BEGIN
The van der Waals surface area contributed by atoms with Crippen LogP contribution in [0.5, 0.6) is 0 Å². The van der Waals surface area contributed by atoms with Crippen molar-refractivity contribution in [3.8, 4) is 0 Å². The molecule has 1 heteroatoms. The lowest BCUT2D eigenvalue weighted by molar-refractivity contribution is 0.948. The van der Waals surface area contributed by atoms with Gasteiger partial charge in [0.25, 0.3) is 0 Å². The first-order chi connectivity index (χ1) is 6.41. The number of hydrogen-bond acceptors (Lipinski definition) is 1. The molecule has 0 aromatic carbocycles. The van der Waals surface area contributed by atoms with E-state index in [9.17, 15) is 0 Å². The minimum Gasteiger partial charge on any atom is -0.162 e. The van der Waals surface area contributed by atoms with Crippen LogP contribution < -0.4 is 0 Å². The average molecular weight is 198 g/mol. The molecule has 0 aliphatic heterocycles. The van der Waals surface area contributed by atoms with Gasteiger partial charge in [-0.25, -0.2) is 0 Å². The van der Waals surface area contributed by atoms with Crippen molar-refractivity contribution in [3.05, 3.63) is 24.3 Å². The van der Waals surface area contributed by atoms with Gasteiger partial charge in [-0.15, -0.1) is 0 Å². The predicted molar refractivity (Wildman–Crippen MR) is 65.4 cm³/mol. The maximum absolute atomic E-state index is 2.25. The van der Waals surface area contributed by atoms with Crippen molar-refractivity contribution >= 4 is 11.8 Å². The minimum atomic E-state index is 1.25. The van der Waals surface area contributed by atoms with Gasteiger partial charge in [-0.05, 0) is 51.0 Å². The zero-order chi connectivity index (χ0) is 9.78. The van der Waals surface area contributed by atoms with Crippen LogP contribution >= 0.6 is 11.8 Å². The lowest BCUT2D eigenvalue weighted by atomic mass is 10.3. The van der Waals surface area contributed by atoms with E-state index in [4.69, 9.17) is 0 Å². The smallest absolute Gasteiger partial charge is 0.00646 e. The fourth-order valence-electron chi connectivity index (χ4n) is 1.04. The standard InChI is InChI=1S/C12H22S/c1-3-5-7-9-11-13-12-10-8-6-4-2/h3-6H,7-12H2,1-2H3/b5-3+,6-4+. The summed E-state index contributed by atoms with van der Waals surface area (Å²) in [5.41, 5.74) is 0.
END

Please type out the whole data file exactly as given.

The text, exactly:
The van der Waals surface area contributed by atoms with Crippen LogP contribution in [0.5, 0.6) is 0 Å². The van der Waals surface area contributed by atoms with Crippen molar-refractivity contribution in [3.8, 4) is 0 Å². The molecule has 1 heteroatoms. The lowest BCUT2D eigenvalue weighted by molar-refractivity contribution is 0.948. The van der Waals surface area contributed by atoms with Gasteiger partial charge in [0.25, 0.3) is 0 Å². The first-order chi connectivity index (χ1) is 6.41. The number of hydrogen-bond acceptors (Lipinski definition) is 1. The molecule has 0 aromatic carbocycles. The van der Waals surface area contributed by atoms with E-state index in [9.17, 15) is 0 Å². The minimum Gasteiger partial charge on any atom is -0.162 e. The van der Waals surface area contributed by atoms with Crippen LogP contribution < -0.4 is 0 Å². The average molecular weight is 198 g/mol. The molecule has 0 aliphatic heterocycles. The van der Waals surface area contributed by atoms with Gasteiger partial charge in [-0.25, -0.2) is 0 Å². The van der Waals surface area contributed by atoms with Crippen molar-refractivity contribution in [3.05, 3.63) is 24.3 Å². The van der Waals surface area contributed by atoms with Gasteiger partial charge in [-0.15, -0.1) is 0 Å². The predicted molar refractivity (Wildman–Crippen MR) is 65.4 cm³/mol. The maximum absolute atomic E-state index is 2.25. The van der Waals surface area contributed by atoms with Crippen molar-refractivity contribution >= 4 is 11.8 Å². The minimum atomic E-state index is 1.25. The van der Waals surface area contributed by atoms with Gasteiger partial charge in [-0.05, 0) is 51.0 Å². The zero-order chi connectivity index (χ0) is 9.78. The van der Waals surface area contributed by atoms with Crippen LogP contribution >= 0.6 is 11.8 Å². The lowest BCUT2D eigenvalue weighted by atomic mass is 10.3. The van der Waals surface area contributed by atoms with E-state index in [4.69, 9.17) is 0 Å². The smallest absolute Gasteiger partial charge is 0.00646 e. The fourth-order valence-electron chi connectivity index (χ4n) is 1.04. The standard InChI is InChI=1S/C12H22S/c1-3-5-7-9-11-13-12-10-8-6-4-2/h3-6H,7-12H2,1-2H3/b5-3+,6-4+. The summed E-state index contributed by atoms with van der Waals surface area (Å²) in [5.41, 5.74) is 0.